Prof. Joe Goldblatt
Our Year of Magical Thinking
One of the world’s oldest jokes begins with “A priest, a rabbi and a minister walked into a bar…” Fourteen months ago, a Christian, a Muslim and a Jew walked into the internet to begin a magical journey that aspired to offer help, healing and hope through a weekly on line programme. The result was a year of truly magical thinking that has reached and inspired thousands of people all over the world.
In 2005 Joan Didion published her “A Year of Magical Thinking” which chronicled her period of mourning following the death of her husband. The book was immediately declared a classic about the experience of personal mourning.
For me, 2020 was also a year of personal mourning as the pandemic took its deadly toll with friends, family members, and my fellow citizens in Scotland and throughout the world. Therefore, when I was invited to serve as a co – host for a weekly video podcast entitled Interfaith Insights produced by the Edinburgh Interfaith Association I began this journey with trepidation. I secretly worried how I could contribute to, as the programme aspired, giving hope and helping others heal the wounds of the past year.
The Swiss – American psychiatrist Elizabeth Kuber Ross identified a grief cycle that may be caused by different situations. She argued that at first we experience denial as we are shocked by the change in our situation. This is then followed by anger because we feel out of control. Next, we may try to bargain our way forward such as when we are given the bad news of a terminal condition. However, eventually, depression eventually arrives when we realise that the facts clearly confirm that we shall ultimately suffer a loss. The final stage in the grieving process is acceptance when we are able to finally accept that a loss is inevitable and from that loss we shall begin to grieve.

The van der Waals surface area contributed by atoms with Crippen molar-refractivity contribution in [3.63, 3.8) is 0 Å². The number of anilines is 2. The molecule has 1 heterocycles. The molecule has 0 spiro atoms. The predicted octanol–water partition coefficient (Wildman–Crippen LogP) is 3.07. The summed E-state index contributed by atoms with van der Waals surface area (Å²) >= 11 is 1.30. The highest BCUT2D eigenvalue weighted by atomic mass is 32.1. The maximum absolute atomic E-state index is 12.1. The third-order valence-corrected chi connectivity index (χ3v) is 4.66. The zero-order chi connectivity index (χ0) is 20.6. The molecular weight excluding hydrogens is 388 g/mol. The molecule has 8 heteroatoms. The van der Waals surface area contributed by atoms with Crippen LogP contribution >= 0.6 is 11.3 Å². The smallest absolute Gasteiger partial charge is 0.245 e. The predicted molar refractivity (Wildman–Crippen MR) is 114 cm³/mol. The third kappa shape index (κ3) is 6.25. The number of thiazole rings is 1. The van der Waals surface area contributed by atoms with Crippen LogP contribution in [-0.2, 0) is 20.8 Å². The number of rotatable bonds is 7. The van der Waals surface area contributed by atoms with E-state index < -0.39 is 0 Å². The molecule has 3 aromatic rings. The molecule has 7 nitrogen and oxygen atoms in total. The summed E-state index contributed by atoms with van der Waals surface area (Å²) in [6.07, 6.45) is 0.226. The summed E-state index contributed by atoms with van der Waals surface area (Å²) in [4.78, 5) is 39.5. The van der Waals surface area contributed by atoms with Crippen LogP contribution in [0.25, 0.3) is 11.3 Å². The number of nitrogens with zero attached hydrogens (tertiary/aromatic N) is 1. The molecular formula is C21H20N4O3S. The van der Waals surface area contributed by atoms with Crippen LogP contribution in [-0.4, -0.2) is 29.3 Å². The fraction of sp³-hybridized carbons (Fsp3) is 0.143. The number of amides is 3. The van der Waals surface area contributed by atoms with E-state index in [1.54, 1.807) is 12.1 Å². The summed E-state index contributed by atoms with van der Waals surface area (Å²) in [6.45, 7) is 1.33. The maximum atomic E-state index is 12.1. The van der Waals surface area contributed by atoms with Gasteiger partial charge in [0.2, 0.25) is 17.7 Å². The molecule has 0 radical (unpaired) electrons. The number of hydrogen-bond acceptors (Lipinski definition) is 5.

In the Jewish tradition, a death of a loved one is seen as a deep wound that over time shall heal, however, it shall also always leave a scar to remind us of the deep love that lasts forever. This is why some observant Jews often were a small black ribbon that is slightly torn to remind the outside world that they have entered a special time of mourning.
And now, having completed a year of magical thinking through the weekly Interfaith Insights programmes where we have come together with some of the most inspiring and intelligent individuals I have ever known, I am now starting to mourn once again and yet I am not particularly sad. Rather, I am proud of all we have experienced and achieved.
When we began our programme we did not even have a name and yet through selfless collaboration, our many years of personal and professional contacts and the digital talents of our creative director, we were able in very short order to pull together a weekly fifty minute broadcast that has reached and hopefully inspired thousands of people all over the world.